Exercise Physiology

Accredited exercise physiologists specialise in clinical exercise interventions to manage acute, sub-acute or chronic disease or injury.

 

These interventions are exercise-based and include health and physical activity education, advice, exercise prescription, and support and lifestyle modification with a strong focus on achieving behavioural change.

The role of accredited 
Exercise Physiologists

Exercise Physiologists are equipped with the skills and experience, to help manage existing health conditions, injuries and prevent the onset of health conditions such as:

- obesity

- cardiovascular disease

- diabetes

- osteoporosis and arthritis

- mental health conditions

- cancer

- chronic pain and fatigue

- post-surgical rehabilitation (Anterior Cruciate Ligament (ACL) reconstruction, hip/knee replacement)

- neuromuscular exercise therapy (multiple sclerosis, cerebral palsy, Parkinson’s)

- pulmonary disease

Accelerated Recovery and Return to Function 

Based on your goals and the outcomes of our physical assessment, tailored exercises and management strategies are used to address weaknesses, and improve your physical capacity to safely return to your activities and achieve your set goals.

Coaching and Lifestyle Advice

Exercise Physiologists can help you improve your overall health and well-being. This may include tailored advice to create positive lifestyle modifications, injury prevention programs, education on different pillars of health, and how to facilitate a sustainable exercise regime.

Increase Exercise and Sporting Performance

Whether your goals are to run faster, jump higher, improve your squats at the gym, or prepare for your upcoming sport season, our AEP with an extensive strength and conditioning background, can help identify any areas of weakness and help you achieve your goals.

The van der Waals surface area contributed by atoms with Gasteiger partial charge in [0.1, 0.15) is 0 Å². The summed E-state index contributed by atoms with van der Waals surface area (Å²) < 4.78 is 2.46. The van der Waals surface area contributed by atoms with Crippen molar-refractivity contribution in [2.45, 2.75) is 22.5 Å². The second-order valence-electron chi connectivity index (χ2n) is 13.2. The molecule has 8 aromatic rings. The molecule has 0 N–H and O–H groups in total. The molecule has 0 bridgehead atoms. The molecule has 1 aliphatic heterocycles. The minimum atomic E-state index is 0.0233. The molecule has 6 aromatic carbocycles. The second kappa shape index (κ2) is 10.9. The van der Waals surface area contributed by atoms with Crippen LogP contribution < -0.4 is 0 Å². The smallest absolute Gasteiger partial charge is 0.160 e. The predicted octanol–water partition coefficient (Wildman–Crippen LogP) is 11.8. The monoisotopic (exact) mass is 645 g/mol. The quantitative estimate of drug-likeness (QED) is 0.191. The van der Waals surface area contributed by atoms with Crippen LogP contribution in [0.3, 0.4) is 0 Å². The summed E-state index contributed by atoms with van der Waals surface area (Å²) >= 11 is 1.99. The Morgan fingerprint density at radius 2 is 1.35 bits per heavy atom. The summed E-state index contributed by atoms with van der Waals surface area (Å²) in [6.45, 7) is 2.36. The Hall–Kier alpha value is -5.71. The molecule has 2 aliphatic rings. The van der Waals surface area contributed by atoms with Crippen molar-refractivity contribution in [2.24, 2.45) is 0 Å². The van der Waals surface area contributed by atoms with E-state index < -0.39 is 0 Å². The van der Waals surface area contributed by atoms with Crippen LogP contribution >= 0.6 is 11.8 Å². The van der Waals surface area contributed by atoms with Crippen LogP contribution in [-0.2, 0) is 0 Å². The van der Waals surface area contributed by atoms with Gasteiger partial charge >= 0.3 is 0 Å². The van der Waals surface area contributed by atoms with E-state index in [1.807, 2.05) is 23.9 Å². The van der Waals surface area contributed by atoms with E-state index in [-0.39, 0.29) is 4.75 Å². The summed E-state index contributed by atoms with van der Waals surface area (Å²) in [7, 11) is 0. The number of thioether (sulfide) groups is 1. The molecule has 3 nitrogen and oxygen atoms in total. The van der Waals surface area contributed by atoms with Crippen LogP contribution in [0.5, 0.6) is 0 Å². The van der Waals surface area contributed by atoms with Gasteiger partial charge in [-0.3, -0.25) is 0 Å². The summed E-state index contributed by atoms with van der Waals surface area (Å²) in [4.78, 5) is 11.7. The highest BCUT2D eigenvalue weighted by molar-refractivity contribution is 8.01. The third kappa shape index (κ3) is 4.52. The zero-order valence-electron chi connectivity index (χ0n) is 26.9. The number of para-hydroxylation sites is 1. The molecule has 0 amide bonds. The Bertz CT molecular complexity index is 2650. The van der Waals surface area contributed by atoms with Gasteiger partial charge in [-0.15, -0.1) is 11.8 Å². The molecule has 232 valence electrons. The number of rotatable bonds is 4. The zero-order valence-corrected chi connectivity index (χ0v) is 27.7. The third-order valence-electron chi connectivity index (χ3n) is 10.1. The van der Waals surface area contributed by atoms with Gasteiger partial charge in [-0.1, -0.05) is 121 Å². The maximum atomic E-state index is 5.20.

Exercise Physiology FAQs

What is the difference between a AEP and a Personal Trainer?

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AEPs are recognised Allied Health Professionals with Medicare Australia, the Department of Veterans’ Affairs, state WorkCover authorities and most private health insurers. They complete at least 4 years of study at a tertiary level.

What is the difference between a Physiotherapist and an AEP?

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Physiotherapists and AEPs are both tertiary qualified Allied Health Professionals. Physiotherapists assess, diagnose, treat and manage conditions, disabilities, injuries and disorders that affect the movement and function of your body. Whereas AEPs  specialise in the prescription of exercise and movement programs. These programs help in the prevention and management of chronic diseases and injuries by enhancing the physical and physiological capacity of the body..

Reasons to see a Physiotherapist:

 - Diagnosis and assessment of a new injury

 - Sustained a sports injury

 - Recovering from surgery

 - Recovering from an injury

 - Hands-on treatment such as dry needling, mobilisation or massage

Reasons to see an Exercise Physiologist:

 - Recovering from injury 

 - To address concerns about an old injury

 - You would like assistance with goals around weight loss

 - Chronic health condition 

 - Exercise programs and lifestyle advice to help you achieve your health and well-being goals